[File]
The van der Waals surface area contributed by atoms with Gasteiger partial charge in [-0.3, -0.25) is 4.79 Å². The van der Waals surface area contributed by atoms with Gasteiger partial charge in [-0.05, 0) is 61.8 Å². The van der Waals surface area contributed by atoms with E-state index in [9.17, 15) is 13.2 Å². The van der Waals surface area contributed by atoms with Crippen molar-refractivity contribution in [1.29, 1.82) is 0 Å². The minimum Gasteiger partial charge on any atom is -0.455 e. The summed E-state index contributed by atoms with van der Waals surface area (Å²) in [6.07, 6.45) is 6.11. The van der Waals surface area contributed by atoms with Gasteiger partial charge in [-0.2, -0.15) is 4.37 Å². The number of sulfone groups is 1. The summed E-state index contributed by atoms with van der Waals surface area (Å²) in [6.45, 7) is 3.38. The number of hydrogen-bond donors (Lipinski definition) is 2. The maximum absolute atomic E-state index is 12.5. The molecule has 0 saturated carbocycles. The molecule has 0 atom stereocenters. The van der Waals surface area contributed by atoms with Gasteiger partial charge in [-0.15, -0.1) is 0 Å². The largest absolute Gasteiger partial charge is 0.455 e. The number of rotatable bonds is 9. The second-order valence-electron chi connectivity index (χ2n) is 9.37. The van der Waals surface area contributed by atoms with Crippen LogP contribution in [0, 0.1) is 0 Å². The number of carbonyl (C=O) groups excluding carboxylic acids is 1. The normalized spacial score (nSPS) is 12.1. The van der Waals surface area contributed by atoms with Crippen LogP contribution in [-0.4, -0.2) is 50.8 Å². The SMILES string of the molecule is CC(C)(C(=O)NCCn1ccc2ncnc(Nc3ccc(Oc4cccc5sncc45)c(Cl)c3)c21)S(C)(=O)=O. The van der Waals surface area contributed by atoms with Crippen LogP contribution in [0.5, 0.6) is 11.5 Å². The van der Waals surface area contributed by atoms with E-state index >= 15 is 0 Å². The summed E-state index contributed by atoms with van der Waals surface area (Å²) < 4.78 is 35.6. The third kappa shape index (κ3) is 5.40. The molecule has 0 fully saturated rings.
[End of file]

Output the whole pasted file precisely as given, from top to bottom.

The van der Waals surface area contributed by atoms with Gasteiger partial charge in [-0.3, -0.25) is 4.79 Å². The van der Waals surface area contributed by atoms with Gasteiger partial charge in [-0.05, 0) is 61.8 Å². The van der Waals surface area contributed by atoms with E-state index in [9.17, 15) is 13.2 Å². The van der Waals surface area contributed by atoms with Crippen molar-refractivity contribution in [1.29, 1.82) is 0 Å². The minimum Gasteiger partial charge on any atom is -0.455 e. The summed E-state index contributed by atoms with van der Waals surface area (Å²) in [6.07, 6.45) is 6.11. The van der Waals surface area contributed by atoms with Gasteiger partial charge in [-0.2, -0.15) is 4.37 Å². The number of sulfone groups is 1. The summed E-state index contributed by atoms with van der Waals surface area (Å²) in [6.45, 7) is 3.38. The number of hydrogen-bond donors (Lipinski definition) is 2. The maximum absolute atomic E-state index is 12.5. The molecule has 0 saturated carbocycles. The molecule has 0 atom stereocenters. The van der Waals surface area contributed by atoms with Gasteiger partial charge in [-0.15, -0.1) is 0 Å². The largest absolute Gasteiger partial charge is 0.455 e. The number of rotatable bonds is 9. The second-order valence-electron chi connectivity index (χ2n) is 9.37. The van der Waals surface area contributed by atoms with Crippen LogP contribution in [0, 0.1) is 0 Å². The number of carbonyl (C=O) groups excluding carboxylic acids is 1. The normalized spacial score (nSPS) is 12.1. The van der Waals surface area contributed by atoms with Crippen LogP contribution in [-0.4, -0.2) is 50.8 Å². The SMILES string of the molecule is CC(C)(C(=O)NCCn1ccc2ncnc(Nc3ccc(Oc4cccc5sncc45)c(Cl)c3)c21)S(C)(=O)=O. The van der Waals surface area contributed by atoms with Crippen LogP contribution in [0.5, 0.6) is 11.5 Å². The van der Waals surface area contributed by atoms with E-state index >= 15 is 0 Å². The summed E-state index contributed by atoms with van der Waals surface area (Å²) < 4.78 is 35.6. The third kappa shape index (κ3) is 5.40. The molecule has 0 fully saturated rings.